My first job at the age of 14 was working at a local garden center and nursery on the northwest side of Milwaukee. In the early spring, I would spend weekends and weeknights after school unloading semi-trucks filled with a wide variety of trees. Because the packing slips were all listed in botanical names, I knew the tree names as Acer and Quercus before I knew them as maple and oak.
As I continued to learn and observe more and more about trees, I became interested in the “why and how” they grow and what their origins were. How did these trees adapt to the conditions of their natural environment? Why is it that on a 160-acre property in Antigo, WI, the variation in terrain of merely two vertical feet can create such a different condition that the tree species change from black alder and basswood to oak and hickory? Why do white cedar trees naturally grow in rocky swamps in Door County, WI, and why is red cedar the only evergreen tree that grew in southeast Wisconsin, pre-settlement? I could go on and on.
Throughout my career as a landscape architect, I have designed hundreds of projects in urban environments, always relying on the tried-and-true, urban, and salt-tolerant tree selections that can survive in poor soils and the confinement of tree grates in the sidewalks along city streets. Somehow, these trees can survive, all the while declining and contorting into a grotesque version of what they would be in a natural environment.
I can appreciate the visual rhythm created by a series of street trees that provide a consistent canopy on both sides of a street. Many tree species and cultivars have been overplanted in our urban and suburban environments, which can be problematic.
The longtime trend of planting street trees was to use a monoculture of species because of their aesthetic attributes, but the emergence of Dutch elm disease and emerald ash borer has forced us to change our thinking and use a more diverse variety of trees.
Over the past couple of years, I have walked around my urban neighborhood taking photos of trees that have surprised me with their ability to survive in this environment. I am still amazed at how some trees can adapt to the stress of a brutal environment.
Here are some interesting observations:
In 2017, I was invited to speak at a two-day stormwater symposium in New Orleans, and I came across the amazing live oak pictured above in the heart of the city environment. This was the genesis and inspiration to write this article.
The northern catalpa in the photo at the right is planted in a small, narrow terrace and is surrounded by asphalt on one side, and yet, it’s thriving. This native tree is incredibly adaptable to a wide variety of environments. The human-head-sized leaves and seed pods that fall in autumn can be a bit messy, but I would argue that it’s worth it to have such a majestic tree on a property.
We often hear about how oak trees can be very fussy about their surroundings. I agree that the impacts on a 150-year-old oak tree in the middle of a farm field-turned-subdivision can be catastrophic. However, if oak trees are planted small / young in an urban environment, they can adapt and provide an excellent benefit to native pollinators and birds. There are several cultivars of oak trees that are very tolerant of urban conditions.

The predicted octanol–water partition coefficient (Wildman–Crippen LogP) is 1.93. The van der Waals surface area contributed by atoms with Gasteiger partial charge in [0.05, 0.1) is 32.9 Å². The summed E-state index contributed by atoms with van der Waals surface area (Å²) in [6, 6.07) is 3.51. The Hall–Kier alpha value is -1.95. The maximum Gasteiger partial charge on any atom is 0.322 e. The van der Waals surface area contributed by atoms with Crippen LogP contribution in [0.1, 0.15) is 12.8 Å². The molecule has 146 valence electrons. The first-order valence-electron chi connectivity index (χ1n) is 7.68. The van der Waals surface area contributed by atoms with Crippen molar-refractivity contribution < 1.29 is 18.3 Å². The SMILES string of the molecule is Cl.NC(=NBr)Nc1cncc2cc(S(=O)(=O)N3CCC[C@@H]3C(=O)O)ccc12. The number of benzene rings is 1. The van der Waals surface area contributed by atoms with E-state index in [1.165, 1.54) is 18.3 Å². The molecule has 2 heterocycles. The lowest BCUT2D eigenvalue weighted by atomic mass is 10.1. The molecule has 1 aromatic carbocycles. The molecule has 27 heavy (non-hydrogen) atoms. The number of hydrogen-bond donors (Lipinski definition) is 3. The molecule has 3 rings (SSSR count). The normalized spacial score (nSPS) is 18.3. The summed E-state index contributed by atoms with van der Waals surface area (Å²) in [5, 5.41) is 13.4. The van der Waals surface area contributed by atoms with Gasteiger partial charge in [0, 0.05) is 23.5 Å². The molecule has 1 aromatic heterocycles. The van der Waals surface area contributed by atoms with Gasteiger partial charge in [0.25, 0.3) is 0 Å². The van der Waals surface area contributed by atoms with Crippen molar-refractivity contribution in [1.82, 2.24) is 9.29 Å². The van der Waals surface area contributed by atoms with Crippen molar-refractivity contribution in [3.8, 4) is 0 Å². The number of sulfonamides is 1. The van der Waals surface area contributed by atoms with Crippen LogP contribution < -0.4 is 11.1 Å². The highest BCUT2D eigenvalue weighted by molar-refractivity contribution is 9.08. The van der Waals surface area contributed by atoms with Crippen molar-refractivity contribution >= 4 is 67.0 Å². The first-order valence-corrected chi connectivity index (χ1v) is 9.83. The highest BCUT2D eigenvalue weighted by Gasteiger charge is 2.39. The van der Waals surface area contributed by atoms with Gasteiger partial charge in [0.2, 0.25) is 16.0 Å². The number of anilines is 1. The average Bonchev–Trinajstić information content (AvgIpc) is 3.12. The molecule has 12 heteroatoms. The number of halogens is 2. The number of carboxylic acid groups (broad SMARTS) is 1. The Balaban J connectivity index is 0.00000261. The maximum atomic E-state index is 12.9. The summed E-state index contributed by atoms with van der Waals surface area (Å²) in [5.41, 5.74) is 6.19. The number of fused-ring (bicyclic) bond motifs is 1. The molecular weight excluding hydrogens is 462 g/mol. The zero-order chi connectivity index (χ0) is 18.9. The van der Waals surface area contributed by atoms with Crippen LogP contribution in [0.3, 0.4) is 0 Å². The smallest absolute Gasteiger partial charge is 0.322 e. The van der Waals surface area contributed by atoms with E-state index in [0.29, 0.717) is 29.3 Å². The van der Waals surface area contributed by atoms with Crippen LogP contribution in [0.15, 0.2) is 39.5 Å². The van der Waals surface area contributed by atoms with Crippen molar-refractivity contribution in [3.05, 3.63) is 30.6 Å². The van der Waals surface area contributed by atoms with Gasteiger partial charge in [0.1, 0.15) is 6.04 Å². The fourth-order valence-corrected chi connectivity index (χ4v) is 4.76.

It amazes me that oak trees can survive after their root systems are paved over. This is not a practice that I recommend, and although these trees are alive, they are definitely showing signs of stress from a lack of oxygen, nutrients, and water.
I never would have considered using northern redbud as a street tree in an urban environment until I saw them thriving across the street from the raSmith Site Studio. I remember driving in the lakes region west of Milwaukee through the Kettle Moraine in early spring, seeing the pink glow of understory redbud trees in full bloom. They are happy in the woods, growing in well-drained, glacial till soil types.
For the past 20+ years, I have had the privilege of working at the Milwaukee Summerfest grounds, named Henry Maier Festival Park, along the urban lakeshore. The land was “created” by filling the lakebed of Lake Michigan, so this public space does not have a deep resource of organic soils to work with.
These juniper trees are thriving in a small planting strip along the road at Summerfest and offer a beautiful display of blue-green berries that are a food source for cedar waxwing migratory birds and other wildlife. They are an interesting contrast to the typical urban landscape.
In early May, one of the most beautiful displays of ornamental trees is the flowering pear. These non-native, fruitless trees have adapted well to the urban environment, but they have been overplanted and are escaping into the landscape. They are on the invasive watch list, and I have seen them growing and invading roadside ditches in southern Illinois, Missouri, and Arkansas. Additionally, they produce a foul odor so enjoy them from a distance! I no longer use this tree in my designs (for obvious reasons). Nonetheless, people think they are beautiful, and they have a nice maroon fall color.
Who doesn’t know about crabapple trees? They were all the rage in the 1970s, 1980s, and 1990s. The beautiful spring array of flowers are hard to beat, but as a designer, they have become an overused “fill in” tree when a good old standby is needed. Aside from the many problems with fungus and other cultural diseases, they can offer a beautiful spectrum of seasonal color in the urban landscape when the proper disease-resistant cultivar is selected.
In closing, most trees, whether urban, suburban, or rural, are truly resilient, adaptable, and incredible. They offer many benefits beyond creating shade, including providing habitat for native birds and pollinators, mitigating stormwater, and bringing a sense of human scale to the urban environment.